It was our last night in our old house in Virginia, and all of our worldly belongings were packed into a Missouri-bound moving truck in our driveway. I’d asked my husband if he would defrost our freezer while I nursed our then nine-month-old, Arlo, down for the night, adding that he could just toss what little was left in there. We’d already eaten our way through the turkey burgers and surplus garden veggies that were in the freezer, and I didn’t think much else remained beyond a few empty ice-cube trays and a couple of icy bricks of way-old breastmilk.
That is, until my husband gingerly peeked his head into the bedroom a few moments later and whispered, “Uh, what did you, um, want to do with your placenta?”
Oh yeah, and that. Forgot about that.
I’d had every intention of encapsulating it. During my pregnancy my doula had given me the contact information for a local woman who offered this service*, and I’d enthusiastically tucked it in a folder next to my birth plan. And then my baby came, and breastfeeding handed me my ass, and newborn care enveloped me. A week passed, and then a month, and then another month, and I kind of forgot about my delicious placenta living in the back of my freezer next to the turkey burgers and surplus garden vegetables.
Shortly after Arlo’s birth, I explained to my nurse that I wanted to take my placenta home. Once I was all stitched up she gave me a friendly tour of my placenta. She opened it up, and with her gloved hands she showed me where Arlo had been attached, and where it had been attached to me. And then she put it in a medical waste container and double-bagged it in biohazard bags. My doula took it home from the hospital for me. Nothing says lovin’ like your doula putting your organ her freezer for temporary safe keeping.
So, now I had a bit of a problem. What to do with this placenta? The following morning, literally moments before my husband hopped into the driver’s seat of the biggest moving truck I’ve ever seen, we walked out to a place in our backyard by our garden, near the spots where we’d buried two of our family pets. My husband dug a hole, and I unwrapped the biohazard bags. Arlo was snug in the Ergo, and it occurred to me that this was the closest he’d been to his ol’ placenta in over nine months–just about as long as he’d known it in utero.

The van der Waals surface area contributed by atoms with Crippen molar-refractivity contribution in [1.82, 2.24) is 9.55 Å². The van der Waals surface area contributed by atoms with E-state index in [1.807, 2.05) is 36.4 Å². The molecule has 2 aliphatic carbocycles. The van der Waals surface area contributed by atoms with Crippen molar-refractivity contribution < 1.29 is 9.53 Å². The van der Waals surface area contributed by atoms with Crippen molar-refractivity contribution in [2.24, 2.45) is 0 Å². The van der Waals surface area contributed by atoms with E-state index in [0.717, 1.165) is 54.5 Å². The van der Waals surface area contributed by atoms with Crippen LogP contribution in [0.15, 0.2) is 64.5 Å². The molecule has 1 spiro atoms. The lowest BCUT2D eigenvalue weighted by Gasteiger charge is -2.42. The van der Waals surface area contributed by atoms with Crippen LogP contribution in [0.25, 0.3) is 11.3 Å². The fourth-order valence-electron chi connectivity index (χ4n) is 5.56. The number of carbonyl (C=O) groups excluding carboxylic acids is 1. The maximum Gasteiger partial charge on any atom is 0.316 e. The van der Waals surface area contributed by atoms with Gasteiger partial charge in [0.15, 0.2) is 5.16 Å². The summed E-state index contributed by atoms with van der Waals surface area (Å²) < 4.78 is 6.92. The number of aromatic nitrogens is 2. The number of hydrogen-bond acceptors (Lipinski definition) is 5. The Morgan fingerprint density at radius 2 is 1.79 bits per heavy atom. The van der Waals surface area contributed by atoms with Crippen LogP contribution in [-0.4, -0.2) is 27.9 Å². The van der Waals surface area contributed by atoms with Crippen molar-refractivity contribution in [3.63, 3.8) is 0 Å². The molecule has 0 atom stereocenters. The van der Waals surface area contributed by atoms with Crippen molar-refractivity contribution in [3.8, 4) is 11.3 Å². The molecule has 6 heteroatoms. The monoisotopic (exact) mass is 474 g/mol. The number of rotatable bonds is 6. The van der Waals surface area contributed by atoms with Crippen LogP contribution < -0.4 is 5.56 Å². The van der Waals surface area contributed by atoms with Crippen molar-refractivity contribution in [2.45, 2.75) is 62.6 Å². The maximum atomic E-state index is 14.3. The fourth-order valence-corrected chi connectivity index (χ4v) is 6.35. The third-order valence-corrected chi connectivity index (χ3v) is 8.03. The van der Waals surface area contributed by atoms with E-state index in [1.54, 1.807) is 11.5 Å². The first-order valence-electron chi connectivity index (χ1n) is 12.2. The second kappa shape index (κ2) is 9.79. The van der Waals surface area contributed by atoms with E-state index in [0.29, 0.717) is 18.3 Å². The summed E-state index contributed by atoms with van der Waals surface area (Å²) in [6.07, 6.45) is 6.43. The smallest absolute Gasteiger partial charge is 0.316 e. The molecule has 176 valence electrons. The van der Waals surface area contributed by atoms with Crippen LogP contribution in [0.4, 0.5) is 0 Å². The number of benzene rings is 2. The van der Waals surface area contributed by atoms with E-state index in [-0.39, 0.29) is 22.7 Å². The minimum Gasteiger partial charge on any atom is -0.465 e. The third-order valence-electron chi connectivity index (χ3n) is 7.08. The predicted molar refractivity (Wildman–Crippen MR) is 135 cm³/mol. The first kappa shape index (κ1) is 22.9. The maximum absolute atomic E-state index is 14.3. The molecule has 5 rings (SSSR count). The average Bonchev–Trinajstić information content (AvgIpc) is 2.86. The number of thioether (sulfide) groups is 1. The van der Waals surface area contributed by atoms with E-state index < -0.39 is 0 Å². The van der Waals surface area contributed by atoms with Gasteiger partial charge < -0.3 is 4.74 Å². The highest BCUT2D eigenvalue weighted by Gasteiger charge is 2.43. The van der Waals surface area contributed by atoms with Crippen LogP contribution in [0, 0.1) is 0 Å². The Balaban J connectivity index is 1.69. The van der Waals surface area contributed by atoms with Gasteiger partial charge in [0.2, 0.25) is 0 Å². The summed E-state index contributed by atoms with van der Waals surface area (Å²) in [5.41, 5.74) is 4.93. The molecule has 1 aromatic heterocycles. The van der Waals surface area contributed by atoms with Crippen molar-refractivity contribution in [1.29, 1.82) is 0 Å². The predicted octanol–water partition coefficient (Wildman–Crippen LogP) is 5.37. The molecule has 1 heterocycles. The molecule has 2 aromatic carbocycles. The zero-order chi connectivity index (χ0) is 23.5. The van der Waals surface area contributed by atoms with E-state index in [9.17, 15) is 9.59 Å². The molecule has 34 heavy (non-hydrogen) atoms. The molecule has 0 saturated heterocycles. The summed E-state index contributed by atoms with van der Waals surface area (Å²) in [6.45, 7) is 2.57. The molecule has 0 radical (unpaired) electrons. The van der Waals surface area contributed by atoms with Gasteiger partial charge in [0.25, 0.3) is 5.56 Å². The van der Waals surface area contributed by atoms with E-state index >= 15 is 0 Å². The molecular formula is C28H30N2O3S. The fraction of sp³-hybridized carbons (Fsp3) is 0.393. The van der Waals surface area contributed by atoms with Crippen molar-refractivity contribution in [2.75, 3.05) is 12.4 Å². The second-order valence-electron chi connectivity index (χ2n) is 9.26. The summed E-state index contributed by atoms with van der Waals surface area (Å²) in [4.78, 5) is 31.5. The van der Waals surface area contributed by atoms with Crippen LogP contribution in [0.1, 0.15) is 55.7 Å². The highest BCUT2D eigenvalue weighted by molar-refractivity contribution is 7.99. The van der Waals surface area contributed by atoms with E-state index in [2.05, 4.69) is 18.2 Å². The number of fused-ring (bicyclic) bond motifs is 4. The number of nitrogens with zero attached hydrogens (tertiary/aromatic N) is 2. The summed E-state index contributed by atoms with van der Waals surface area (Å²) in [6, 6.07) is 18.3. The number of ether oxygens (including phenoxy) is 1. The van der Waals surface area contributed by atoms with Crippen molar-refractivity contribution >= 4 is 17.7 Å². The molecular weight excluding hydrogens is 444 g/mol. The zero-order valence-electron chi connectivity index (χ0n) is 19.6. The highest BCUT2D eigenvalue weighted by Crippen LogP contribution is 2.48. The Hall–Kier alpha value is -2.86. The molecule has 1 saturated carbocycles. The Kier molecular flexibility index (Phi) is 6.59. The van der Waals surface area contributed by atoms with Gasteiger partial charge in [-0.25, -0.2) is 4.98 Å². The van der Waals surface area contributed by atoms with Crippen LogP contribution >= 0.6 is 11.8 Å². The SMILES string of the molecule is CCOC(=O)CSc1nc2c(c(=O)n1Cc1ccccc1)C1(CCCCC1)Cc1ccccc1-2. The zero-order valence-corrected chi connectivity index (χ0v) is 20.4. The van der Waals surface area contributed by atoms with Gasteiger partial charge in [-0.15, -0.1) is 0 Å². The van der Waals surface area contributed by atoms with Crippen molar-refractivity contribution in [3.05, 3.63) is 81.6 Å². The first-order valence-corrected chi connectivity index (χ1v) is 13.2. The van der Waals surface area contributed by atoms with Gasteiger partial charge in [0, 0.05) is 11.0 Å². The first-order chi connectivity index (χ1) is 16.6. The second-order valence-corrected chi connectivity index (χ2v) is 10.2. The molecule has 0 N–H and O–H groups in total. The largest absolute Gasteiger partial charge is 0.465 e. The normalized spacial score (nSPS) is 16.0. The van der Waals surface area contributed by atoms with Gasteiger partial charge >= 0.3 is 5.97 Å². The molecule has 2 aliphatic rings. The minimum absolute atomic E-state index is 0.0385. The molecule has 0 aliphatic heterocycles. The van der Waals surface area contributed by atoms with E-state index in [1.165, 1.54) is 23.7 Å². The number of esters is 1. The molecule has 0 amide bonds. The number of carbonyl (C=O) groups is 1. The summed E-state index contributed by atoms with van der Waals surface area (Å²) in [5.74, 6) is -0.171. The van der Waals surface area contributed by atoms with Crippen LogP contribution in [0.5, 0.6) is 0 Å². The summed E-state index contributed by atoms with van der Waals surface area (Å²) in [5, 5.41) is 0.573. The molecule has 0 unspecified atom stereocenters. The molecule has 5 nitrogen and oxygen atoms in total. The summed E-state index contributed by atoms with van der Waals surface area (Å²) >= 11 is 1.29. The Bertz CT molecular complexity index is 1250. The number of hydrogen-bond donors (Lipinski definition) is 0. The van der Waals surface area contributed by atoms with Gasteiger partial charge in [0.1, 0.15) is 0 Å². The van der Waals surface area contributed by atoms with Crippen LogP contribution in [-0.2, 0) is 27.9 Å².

I opened the medical waste container, sloshed the half-defrosted placenta into the freshly dug hole and marveled at it. It was bright red and beautiful against the dark brown of the surrounding earth. I felt sad for it, like I’d let it down. I wished I could have done more for it, that I’d honored it better than this last-minute, half-assed burial. I stood there staring and waiting for my husband to chuck the dirt back in on it, only to realize he was standing there waiting for me to say something like I do whenever we bury things in our backyard.
Farewell, trusty placenta. You served us well. We loved you.
It wasn’t particularly eloquent, but it had to do. I was heavy-hearted about our upcoming move and that I wouldn’t see another growing season in my garden. I tried to take comfort in knowing that my placenta would become part of our garden, that some lovely earthworms would eat it up and poop it out over in the strawberries, and that when the birds ate next season’s strawberries like they always do every year, they would be sustained by the best fruit I was lucky to ever receive, life in my uterus.
What’s your placenta story? If you are currently pregnant, have you thought about what you’d like to do with your placenta? What’s the strangest thing you’ve ever forgotten in your freezer?
The sweetest thing Rhianna ever sprouted is her 16 month old son, Arlo. She also blogs at A Brave New Garden, where she documents all the compost-lovin’ and toddler-wranglin’ ways she gets her hands dirty. Please don’t judge her for forgetting about her dear ol’ placenta.
*If you are interested in finding a specialist who does this, you can start here.
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